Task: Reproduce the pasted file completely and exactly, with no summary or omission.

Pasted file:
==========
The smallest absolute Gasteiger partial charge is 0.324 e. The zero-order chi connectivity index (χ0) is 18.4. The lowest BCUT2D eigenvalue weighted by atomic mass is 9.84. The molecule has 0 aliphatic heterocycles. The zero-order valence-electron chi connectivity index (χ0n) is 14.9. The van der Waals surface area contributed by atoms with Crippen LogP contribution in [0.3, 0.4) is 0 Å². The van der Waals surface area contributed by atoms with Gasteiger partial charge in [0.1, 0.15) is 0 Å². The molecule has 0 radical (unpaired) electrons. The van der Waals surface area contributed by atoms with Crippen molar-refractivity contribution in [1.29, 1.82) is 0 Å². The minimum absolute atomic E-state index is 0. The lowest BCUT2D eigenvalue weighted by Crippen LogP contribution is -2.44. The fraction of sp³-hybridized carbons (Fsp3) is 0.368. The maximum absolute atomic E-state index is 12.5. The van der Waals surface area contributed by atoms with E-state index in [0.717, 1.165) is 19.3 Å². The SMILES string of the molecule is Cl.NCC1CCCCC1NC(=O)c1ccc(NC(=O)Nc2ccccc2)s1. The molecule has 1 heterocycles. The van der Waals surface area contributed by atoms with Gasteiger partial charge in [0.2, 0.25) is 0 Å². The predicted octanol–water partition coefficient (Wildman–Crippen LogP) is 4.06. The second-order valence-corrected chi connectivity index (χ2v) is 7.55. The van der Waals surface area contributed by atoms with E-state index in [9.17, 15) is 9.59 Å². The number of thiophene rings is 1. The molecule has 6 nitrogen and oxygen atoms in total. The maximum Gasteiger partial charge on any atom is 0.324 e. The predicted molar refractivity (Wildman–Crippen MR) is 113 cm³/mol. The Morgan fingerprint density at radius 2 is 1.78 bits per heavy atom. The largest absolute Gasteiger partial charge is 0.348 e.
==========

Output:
The smallest absolute Gasteiger partial charge is 0.324 e. The zero-order chi connectivity index (χ0) is 18.4. The lowest BCUT2D eigenvalue weighted by atomic mass is 9.84. The molecule has 0 aliphatic heterocycles. The zero-order valence-electron chi connectivity index (χ0n) is 14.9. The van der Waals surface area contributed by atoms with Crippen LogP contribution in [0.3, 0.4) is 0 Å². The van der Waals surface area contributed by atoms with Gasteiger partial charge in [0.1, 0.15) is 0 Å². The molecule has 0 radical (unpaired) electrons. The van der Waals surface area contributed by atoms with Crippen molar-refractivity contribution in [1.29, 1.82) is 0 Å². The minimum absolute atomic E-state index is 0. The lowest BCUT2D eigenvalue weighted by Crippen LogP contribution is -2.44. The fraction of sp³-hybridized carbons (Fsp3) is 0.368. The maximum absolute atomic E-state index is 12.5. The van der Waals surface area contributed by atoms with E-state index in [0.717, 1.165) is 19.3 Å². The SMILES string of the molecule is Cl.NCC1CCCCC1NC(=O)c1ccc(NC(=O)Nc2ccccc2)s1. The molecule has 1 heterocycles. The van der Waals surface area contributed by atoms with Gasteiger partial charge in [0.2, 0.25) is 0 Å². The predicted octanol–water partition coefficient (Wildman–Crippen LogP) is 4.06. The second-order valence-corrected chi connectivity index (χ2v) is 7.55. The van der Waals surface area contributed by atoms with E-state index in [9.17, 15) is 9.59 Å². The number of thiophene rings is 1. The molecule has 6 nitrogen and oxygen atoms in total. The maximum Gasteiger partial charge on any atom is 0.324 e. The predicted molar refractivity (Wildman–Crippen MR) is 113 cm³/mol. The Morgan fingerprint density at radius 2 is 1.78 bits per heavy atom. The largest absolute Gasteiger partial charge is 0.348 e.